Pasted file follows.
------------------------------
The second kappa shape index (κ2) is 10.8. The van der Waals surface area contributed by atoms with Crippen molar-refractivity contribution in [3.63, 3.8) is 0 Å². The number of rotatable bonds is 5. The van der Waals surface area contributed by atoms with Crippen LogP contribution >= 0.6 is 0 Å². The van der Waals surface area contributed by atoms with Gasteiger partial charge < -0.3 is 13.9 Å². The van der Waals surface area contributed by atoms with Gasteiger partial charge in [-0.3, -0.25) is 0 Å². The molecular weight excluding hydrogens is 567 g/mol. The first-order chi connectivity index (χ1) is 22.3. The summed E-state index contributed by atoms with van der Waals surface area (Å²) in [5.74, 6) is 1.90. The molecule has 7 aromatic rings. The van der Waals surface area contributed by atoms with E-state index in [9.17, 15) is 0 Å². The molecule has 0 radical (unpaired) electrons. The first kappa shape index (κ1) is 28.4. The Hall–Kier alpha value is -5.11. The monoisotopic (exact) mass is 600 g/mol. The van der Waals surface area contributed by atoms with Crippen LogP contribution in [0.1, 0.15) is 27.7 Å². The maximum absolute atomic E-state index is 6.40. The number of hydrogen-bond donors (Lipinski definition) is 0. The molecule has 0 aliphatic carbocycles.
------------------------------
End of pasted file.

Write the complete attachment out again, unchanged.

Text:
The second kappa shape index (κ2) is 10.8. The van der Waals surface area contributed by atoms with Crippen molar-refractivity contribution in [3.63, 3.8) is 0 Å². The number of rotatable bonds is 5. The van der Waals surface area contributed by atoms with Crippen LogP contribution >= 0.6 is 0 Å². The van der Waals surface area contributed by atoms with Gasteiger partial charge < -0.3 is 13.9 Å². The van der Waals surface area contributed by atoms with Gasteiger partial charge in [-0.3, -0.25) is 0 Å². The molecular weight excluding hydrogens is 567 g/mol. The first-order chi connectivity index (χ1) is 22.3. The summed E-state index contributed by atoms with van der Waals surface area (Å²) in [5.74, 6) is 1.90. The molecule has 7 aromatic rings. The van der Waals surface area contributed by atoms with E-state index in [9.17, 15) is 0 Å². The molecule has 0 radical (unpaired) electrons. The first kappa shape index (κ1) is 28.4. The Hall–Kier alpha value is -5.11. The monoisotopic (exact) mass is 600 g/mol. The van der Waals surface area contributed by atoms with Crippen LogP contribution in [0.1, 0.15) is 27.7 Å². The maximum absolute atomic E-state index is 6.40. The number of hydrogen-bond donors (Lipinski definition) is 0. The molecule has 0 aliphatic carbocycles.